K Buchholtz & T L Burgess
Background: Cycling is a popular recreational and competitive sport with many health benefits but also significant risks, with 85% of recreational cyclists reporting an injury each season. The most common mechanism of injury is through a loss of control of the bicycle, and collisions with other objects. Reaction time and agility in cyclists may contribute to the ability to control a bicycle.
Objectives: To evaluate bicycle-specific agility and reaction time in cyclists.
Methods: The study was a cross-sectional observational study. Thirty-five cyclists (27 males, eight females) participated in this study. Participants attended a single testing session where they completed a bicycle-specific agility test, and online simple and choice reaction time testing while cycling at three different exercise intensities.
Results: There was a significant difference in agility between males and females (p=0.01). There was also a significant difference in choice reaction time between cycling at ‘light’ and ‘very hard’ intensities (p=0.004), and a significant positive relationship between agility and simple reaction time at a ‘hard’ intensity.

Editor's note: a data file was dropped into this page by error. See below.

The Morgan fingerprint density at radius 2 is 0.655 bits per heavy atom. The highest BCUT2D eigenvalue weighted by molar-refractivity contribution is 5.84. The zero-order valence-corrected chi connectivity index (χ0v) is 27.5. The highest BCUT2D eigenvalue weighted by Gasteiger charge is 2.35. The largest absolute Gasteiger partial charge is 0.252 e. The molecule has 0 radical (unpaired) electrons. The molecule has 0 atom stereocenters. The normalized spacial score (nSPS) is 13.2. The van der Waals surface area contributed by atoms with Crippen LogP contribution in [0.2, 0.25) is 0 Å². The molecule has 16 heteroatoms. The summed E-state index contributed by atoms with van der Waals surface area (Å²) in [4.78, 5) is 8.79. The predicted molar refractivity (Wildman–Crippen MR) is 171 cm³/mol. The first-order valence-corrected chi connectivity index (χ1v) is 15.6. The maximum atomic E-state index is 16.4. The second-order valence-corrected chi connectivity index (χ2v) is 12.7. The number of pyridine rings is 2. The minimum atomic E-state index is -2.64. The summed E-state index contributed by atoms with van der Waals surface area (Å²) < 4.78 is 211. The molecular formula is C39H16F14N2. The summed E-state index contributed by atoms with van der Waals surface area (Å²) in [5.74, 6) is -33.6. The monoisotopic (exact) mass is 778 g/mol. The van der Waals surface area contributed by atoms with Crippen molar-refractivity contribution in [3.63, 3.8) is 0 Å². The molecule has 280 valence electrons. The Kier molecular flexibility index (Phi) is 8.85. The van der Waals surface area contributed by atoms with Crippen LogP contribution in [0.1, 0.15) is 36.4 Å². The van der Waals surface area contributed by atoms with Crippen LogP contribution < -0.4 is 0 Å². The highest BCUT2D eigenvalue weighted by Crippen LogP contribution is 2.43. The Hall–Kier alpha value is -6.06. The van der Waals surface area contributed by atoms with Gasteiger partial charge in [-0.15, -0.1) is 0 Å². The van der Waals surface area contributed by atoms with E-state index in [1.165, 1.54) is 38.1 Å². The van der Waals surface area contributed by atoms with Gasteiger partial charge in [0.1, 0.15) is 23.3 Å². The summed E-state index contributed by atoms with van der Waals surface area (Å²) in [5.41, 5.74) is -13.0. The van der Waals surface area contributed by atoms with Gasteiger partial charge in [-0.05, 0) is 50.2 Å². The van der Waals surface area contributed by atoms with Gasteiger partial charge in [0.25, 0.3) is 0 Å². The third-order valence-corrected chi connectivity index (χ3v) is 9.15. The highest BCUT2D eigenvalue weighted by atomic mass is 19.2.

Discussion: Choice reaction time improved at ‘very hard’ cycling intensity, supporting the theory that increased exercise intensity improves cognitive arousal. This reaction time may be essential as a means to avoid collisions and falls from bicycles. Bicycle-specific agility appears to be related to simple reaction time, but there are no existing validated bicycle-specific agility tests available. The value of the tests undertaken by the authors needs to be assessed further.
Conclusion: Choice reaction time was significantly decreased in high intensity cycling compared to cycling at low intensities. Further prospective studies are needed to establish links between reaction times and bicycle-specific agility.